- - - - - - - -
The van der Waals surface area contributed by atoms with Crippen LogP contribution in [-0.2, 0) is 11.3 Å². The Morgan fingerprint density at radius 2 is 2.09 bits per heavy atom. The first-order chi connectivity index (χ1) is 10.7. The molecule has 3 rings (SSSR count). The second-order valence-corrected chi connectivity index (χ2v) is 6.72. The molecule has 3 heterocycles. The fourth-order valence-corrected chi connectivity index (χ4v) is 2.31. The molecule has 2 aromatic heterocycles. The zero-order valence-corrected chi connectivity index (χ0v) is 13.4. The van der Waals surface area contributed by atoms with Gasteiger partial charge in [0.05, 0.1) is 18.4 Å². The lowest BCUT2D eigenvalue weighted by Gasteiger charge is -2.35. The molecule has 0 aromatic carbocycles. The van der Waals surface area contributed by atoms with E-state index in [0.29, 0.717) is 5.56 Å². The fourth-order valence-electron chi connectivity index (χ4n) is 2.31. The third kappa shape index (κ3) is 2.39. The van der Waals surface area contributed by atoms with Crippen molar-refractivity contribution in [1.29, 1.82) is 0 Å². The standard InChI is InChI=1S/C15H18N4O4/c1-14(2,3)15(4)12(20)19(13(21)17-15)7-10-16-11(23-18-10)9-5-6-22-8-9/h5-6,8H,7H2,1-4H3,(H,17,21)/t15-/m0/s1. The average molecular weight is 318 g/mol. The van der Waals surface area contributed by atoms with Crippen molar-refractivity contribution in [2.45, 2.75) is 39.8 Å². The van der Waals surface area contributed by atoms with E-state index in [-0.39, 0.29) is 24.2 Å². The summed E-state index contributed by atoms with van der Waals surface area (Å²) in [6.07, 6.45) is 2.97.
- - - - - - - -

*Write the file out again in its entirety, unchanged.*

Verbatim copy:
The van der Waals surface area contributed by atoms with Crippen LogP contribution in [-0.2, 0) is 11.3 Å². The Morgan fingerprint density at radius 2 is 2.09 bits per heavy atom. The first-order chi connectivity index (χ1) is 10.7. The molecule has 3 rings (SSSR count). The second-order valence-corrected chi connectivity index (χ2v) is 6.72. The molecule has 3 heterocycles. The fourth-order valence-corrected chi connectivity index (χ4v) is 2.31. The molecule has 2 aromatic heterocycles. The zero-order valence-corrected chi connectivity index (χ0v) is 13.4. The van der Waals surface area contributed by atoms with Gasteiger partial charge in [0.05, 0.1) is 18.4 Å². The lowest BCUT2D eigenvalue weighted by Gasteiger charge is -2.35. The molecule has 0 aromatic carbocycles. The van der Waals surface area contributed by atoms with E-state index in [0.29, 0.717) is 5.56 Å². The fourth-order valence-electron chi connectivity index (χ4n) is 2.31. The third kappa shape index (κ3) is 2.39. The van der Waals surface area contributed by atoms with Crippen molar-refractivity contribution in [1.29, 1.82) is 0 Å². The standard InChI is InChI=1S/C15H18N4O4/c1-14(2,3)15(4)12(20)19(13(21)17-15)7-10-16-11(23-18-10)9-5-6-22-8-9/h5-6,8H,7H2,1-4H3,(H,17,21)/t15-/m0/s1. The average molecular weight is 318 g/mol. The van der Waals surface area contributed by atoms with Crippen molar-refractivity contribution in [2.45, 2.75) is 39.8 Å². The van der Waals surface area contributed by atoms with E-state index in [-0.39, 0.29) is 24.2 Å². The summed E-state index contributed by atoms with van der Waals surface area (Å²) in [6.07, 6.45) is 2.97.